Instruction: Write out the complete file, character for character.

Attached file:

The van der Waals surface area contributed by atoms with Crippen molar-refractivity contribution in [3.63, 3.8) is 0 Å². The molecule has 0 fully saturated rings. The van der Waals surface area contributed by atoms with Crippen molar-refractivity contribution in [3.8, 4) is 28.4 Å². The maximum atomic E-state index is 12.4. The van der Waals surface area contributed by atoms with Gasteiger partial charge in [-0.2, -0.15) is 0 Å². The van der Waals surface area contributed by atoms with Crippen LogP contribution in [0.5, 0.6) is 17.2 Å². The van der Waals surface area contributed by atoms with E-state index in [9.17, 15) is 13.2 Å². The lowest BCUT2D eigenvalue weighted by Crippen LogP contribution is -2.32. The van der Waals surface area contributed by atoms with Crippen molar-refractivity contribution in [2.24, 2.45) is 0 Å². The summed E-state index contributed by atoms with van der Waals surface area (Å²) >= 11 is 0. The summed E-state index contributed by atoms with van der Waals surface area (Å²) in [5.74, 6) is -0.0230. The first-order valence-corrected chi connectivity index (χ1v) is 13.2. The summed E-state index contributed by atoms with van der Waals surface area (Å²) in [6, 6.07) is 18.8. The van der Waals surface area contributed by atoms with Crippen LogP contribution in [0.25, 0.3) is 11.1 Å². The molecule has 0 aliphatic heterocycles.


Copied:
The van der Waals surface area contributed by atoms with Crippen molar-refractivity contribution in [3.63, 3.8) is 0 Å². The molecule has 0 fully saturated rings. The van der Waals surface area contributed by atoms with Crippen molar-refractivity contribution in [3.8, 4) is 28.4 Å². The maximum atomic E-state index is 12.4. The van der Waals surface area contributed by atoms with Gasteiger partial charge in [-0.2, -0.15) is 0 Å². The van der Waals surface area contributed by atoms with Crippen LogP contribution in [0.5, 0.6) is 17.2 Å². The van der Waals surface area contributed by atoms with E-state index in [9.17, 15) is 13.2 Å². The lowest BCUT2D eigenvalue weighted by Crippen LogP contribution is -2.32. The van der Waals surface area contributed by atoms with Crippen molar-refractivity contribution in [2.24, 2.45) is 0 Å². The summed E-state index contributed by atoms with van der Waals surface area (Å²) >= 11 is 0. The summed E-state index contributed by atoms with van der Waals surface area (Å²) in [5.74, 6) is -0.0230. The first-order valence-corrected chi connectivity index (χ1v) is 13.2. The summed E-state index contributed by atoms with van der Waals surface area (Å²) in [6, 6.07) is 18.8. The van der Waals surface area contributed by atoms with Crippen LogP contribution in [0.25, 0.3) is 11.1 Å². The molecule has 0 aliphatic heterocycles.